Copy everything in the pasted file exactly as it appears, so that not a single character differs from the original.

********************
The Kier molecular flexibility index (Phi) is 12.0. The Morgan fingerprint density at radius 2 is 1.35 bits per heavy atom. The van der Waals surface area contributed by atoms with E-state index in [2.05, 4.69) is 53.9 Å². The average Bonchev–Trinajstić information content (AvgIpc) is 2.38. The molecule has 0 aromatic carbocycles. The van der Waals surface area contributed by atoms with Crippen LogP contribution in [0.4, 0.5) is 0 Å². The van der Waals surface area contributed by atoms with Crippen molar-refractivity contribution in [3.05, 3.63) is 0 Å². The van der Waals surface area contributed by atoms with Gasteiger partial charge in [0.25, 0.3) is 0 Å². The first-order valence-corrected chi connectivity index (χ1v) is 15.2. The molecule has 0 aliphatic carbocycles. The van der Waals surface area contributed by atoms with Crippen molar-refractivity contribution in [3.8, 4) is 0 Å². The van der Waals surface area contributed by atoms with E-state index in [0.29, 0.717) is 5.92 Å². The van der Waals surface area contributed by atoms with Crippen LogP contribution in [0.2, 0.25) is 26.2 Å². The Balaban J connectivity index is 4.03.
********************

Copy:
The Kier molecular flexibility index (Phi) is 12.0. The Morgan fingerprint density at radius 2 is 1.35 bits per heavy atom. The van der Waals surface area contributed by atoms with E-state index in [2.05, 4.69) is 53.9 Å². The average Bonchev–Trinajstić information content (AvgIpc) is 2.38. The molecule has 0 aromatic carbocycles. The van der Waals surface area contributed by atoms with Crippen LogP contribution in [0.4, 0.5) is 0 Å². The van der Waals surface area contributed by atoms with Crippen molar-refractivity contribution in [3.05, 3.63) is 0 Å². The van der Waals surface area contributed by atoms with Gasteiger partial charge in [0.25, 0.3) is 0 Å². The first-order valence-corrected chi connectivity index (χ1v) is 15.2. The molecule has 0 aliphatic carbocycles. The van der Waals surface area contributed by atoms with Crippen molar-refractivity contribution in [3.8, 4) is 0 Å². The van der Waals surface area contributed by atoms with E-state index in [0.29, 0.717) is 5.92 Å². The van der Waals surface area contributed by atoms with Crippen LogP contribution in [0.2, 0.25) is 26.2 Å². The Balaban J connectivity index is 4.03.